Amoeboid embryo was located between the polar capsules. The middle part of the spore was narrowed, and the spore ends were pointed (Fig. 2). In Bowman'-s capsules M. rhodei plasmodia with pseudopodia were registered from April to June (Fig. 4, a-b). When the level of infection was low, plasmodia were recorded only in Bowman'-s capsules (Fig. 4, a-c). A visceral layer ofthe Bowman'-s capsule and mesangium ofthe renal corpuscle atrophied with the development ofplasmodium, whereas a parietal layer was preserved, thus protecting the parasite from the attack of immune cells and further development of granulomatous inflammatory reaction.
M. rhodei plasmodia that penetrated interstitials were surrounded by a thick macrophage capsule (153.6 ± 2. 67m in diameter) (Fig. 4, d).
Distribution
M. rhodei was recorded in roach and dace almost in all examined water bodies and rivers of the Lake Baikal basin, except Lake Ugii-Nur and the northern part of Lake Khovsgol (Table 1). Maximal M. rhodei prevalence (100%) was registered in the roach populations from Lake Arangatuy and the coastal-sor area of Lake Baikal (Chivyrkuy Bay, Proval Bay, Cherkalov Sor, and Posolsk Sor), as well
100° 56° 104° 108° 112° 54°
100° 46° 108°
Fig. 1. Map of sample sites of the studies performed in 2000−2013. 1 — Lake Arangatuy- 2 — Chvirkuy Gulf, Monakhovo Bay- 3 — Chivirkuy Gulf, Onkogon Bay- 4 -Barguzin River- 5 — Lake Kotokel- 6 — Proval Bay- 7 — Selenga Delta, Galuta tributary- 8 — Cherkalov Bay- 9 — Posokskiy Bay- 10 — Selenga Delta, near settlement ofMurzino- 11 — Selenga River, near the settlement of Zenith- 12 — Selenga River, near the city of Ulan-Ude- 13 — Lake Gusinoye, discharge of warm water from thermal electric station- 14 — Lake Gusiniye, near the settlement of Baraty- 15 — Orkhon River, near the city of Sukhbaatar- 16 — Selenga River, near the settlement of Zuunburen- 17 — Ero River- 18 — near the Khujir River- 19 — Orkhon River, near the city of Orkhon- 20 — Eg River- 21 — south part of Khovsgol Lake- 22 — nothern part of Khovsgol Lake- 23 — Ugii Nuur.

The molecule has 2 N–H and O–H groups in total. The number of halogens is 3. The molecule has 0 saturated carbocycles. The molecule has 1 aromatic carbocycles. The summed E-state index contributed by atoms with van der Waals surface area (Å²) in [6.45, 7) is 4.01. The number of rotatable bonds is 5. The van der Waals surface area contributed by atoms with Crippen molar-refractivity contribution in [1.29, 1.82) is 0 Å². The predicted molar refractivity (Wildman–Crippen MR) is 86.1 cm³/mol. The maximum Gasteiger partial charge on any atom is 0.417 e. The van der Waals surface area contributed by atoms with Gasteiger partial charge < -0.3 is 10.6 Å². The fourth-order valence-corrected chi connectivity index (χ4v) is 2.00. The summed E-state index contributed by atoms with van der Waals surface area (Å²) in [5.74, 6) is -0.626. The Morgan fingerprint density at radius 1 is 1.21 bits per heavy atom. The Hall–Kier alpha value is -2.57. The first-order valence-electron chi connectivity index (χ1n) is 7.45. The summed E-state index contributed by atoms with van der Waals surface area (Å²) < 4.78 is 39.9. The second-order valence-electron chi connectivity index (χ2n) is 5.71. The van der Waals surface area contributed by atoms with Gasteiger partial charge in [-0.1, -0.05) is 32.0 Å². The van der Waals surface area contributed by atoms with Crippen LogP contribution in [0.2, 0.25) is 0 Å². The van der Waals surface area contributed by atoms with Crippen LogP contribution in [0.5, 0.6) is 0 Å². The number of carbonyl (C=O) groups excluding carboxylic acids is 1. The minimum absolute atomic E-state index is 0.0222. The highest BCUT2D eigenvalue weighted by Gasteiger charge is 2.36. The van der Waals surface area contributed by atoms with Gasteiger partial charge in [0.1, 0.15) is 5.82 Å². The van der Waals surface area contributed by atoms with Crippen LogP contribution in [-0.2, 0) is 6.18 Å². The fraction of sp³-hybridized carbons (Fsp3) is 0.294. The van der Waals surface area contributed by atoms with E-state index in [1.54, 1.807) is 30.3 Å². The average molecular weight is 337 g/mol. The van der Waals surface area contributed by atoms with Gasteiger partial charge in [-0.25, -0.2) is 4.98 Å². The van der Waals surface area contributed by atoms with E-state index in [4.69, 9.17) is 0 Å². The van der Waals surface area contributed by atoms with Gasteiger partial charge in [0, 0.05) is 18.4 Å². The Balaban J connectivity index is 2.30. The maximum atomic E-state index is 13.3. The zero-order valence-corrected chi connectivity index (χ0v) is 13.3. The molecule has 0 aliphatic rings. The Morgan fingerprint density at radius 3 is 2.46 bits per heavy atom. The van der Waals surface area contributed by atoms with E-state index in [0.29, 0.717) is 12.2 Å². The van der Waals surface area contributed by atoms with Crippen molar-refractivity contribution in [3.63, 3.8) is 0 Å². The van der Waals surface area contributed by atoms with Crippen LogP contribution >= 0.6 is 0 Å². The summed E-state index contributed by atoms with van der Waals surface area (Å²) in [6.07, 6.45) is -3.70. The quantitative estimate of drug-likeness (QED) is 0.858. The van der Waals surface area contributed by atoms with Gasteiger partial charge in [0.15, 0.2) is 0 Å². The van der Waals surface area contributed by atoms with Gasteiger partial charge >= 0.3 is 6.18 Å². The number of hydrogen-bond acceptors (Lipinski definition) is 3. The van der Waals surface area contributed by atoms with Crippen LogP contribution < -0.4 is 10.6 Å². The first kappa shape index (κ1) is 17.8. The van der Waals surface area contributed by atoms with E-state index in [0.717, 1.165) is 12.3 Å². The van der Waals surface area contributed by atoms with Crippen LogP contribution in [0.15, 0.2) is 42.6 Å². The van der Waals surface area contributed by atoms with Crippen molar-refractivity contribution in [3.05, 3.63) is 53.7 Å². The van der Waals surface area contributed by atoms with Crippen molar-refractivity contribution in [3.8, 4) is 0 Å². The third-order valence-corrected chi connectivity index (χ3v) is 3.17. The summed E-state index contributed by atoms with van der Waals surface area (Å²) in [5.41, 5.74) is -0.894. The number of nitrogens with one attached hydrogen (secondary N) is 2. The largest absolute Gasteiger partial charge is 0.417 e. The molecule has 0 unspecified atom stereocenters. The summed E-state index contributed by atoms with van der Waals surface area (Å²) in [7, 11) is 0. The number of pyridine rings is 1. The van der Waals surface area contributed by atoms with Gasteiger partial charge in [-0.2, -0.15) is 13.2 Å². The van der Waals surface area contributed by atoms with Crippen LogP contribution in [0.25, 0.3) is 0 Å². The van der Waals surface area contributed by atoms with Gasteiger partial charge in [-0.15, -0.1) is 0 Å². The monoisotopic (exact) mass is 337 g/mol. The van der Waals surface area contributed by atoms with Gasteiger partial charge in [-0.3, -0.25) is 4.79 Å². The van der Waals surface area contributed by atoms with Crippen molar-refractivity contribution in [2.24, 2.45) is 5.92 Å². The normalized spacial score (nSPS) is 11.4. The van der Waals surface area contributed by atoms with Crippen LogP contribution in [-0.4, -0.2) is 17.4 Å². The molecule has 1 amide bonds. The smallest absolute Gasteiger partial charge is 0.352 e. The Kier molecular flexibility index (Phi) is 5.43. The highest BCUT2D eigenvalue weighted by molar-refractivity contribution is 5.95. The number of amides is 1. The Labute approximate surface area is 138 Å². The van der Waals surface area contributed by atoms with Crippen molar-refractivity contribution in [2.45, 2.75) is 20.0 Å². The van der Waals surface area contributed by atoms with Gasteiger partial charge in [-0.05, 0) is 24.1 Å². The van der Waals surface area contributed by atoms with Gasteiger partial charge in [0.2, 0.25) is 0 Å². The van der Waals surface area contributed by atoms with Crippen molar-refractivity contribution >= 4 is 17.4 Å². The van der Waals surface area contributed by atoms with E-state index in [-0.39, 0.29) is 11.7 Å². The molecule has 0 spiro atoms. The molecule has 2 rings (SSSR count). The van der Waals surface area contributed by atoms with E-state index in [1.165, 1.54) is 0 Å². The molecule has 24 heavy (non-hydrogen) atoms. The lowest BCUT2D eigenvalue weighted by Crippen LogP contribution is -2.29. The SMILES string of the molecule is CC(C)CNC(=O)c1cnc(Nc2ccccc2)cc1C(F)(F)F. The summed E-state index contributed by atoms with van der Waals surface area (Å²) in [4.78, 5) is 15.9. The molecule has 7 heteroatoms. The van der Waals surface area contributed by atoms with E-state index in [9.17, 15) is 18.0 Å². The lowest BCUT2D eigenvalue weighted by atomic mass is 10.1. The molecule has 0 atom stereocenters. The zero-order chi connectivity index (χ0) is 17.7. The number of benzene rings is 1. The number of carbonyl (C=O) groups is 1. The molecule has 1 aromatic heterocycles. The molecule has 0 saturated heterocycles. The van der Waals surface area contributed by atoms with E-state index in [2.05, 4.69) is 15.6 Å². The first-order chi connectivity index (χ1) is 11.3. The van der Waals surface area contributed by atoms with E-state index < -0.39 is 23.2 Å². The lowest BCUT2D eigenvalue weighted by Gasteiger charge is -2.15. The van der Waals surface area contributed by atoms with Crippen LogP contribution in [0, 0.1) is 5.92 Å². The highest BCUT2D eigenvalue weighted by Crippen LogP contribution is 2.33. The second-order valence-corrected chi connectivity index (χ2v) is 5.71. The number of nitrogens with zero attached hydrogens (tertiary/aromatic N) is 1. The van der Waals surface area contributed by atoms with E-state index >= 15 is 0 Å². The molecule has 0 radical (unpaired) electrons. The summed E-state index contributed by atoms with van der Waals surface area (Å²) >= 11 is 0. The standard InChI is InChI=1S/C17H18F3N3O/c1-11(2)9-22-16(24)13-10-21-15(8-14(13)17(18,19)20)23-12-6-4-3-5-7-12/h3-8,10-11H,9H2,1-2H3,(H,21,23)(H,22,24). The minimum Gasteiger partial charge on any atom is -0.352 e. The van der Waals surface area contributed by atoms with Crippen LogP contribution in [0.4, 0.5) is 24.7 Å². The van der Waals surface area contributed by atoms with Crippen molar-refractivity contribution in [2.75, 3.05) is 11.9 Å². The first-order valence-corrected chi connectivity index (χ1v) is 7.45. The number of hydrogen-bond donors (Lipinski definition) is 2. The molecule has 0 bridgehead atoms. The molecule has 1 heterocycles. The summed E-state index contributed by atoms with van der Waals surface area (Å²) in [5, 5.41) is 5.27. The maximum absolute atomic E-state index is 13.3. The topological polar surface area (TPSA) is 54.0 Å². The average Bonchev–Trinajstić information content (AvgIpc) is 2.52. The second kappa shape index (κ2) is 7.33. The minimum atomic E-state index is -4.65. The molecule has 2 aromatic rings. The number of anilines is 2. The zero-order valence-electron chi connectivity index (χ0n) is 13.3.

as at several stations of the Selenga River and in the Barguzin River. The infection prevalence in roach was significantly lower in Lake Khovsgol (42. 8%), Gusinoye (26%) and Kotokel (47%). The M. rhodei prevalence among dace populations varied from 33, 3% (the Orkhon River near the city of Sukhbaatar) to 93% (the Orkhon River near the settlement of Orkhon) (Table 1).
The comparison of data on infection intensity using the Kruskal-Wallis test showed significant differences (H=322. 07- N=649- df=26- p=0. 000) between samples of roach and dace at 27 stations. The subsequent (post-hoc) pairwise comparison of the M. rhodei infection intensity in roach and dace revealed significant differences between the stations belonging to the coastal-sor zone of Lake Baikal,
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Table 1. Prevalence and infection intensity of Myxidium rhodei in Rutilus rutilus and Leuciscus leuciscus baicatensis at the sampling sites.
Region № Locality Year Prevalence (°/o) Intensity Year Prevalence (°/o) Intensity
range average range average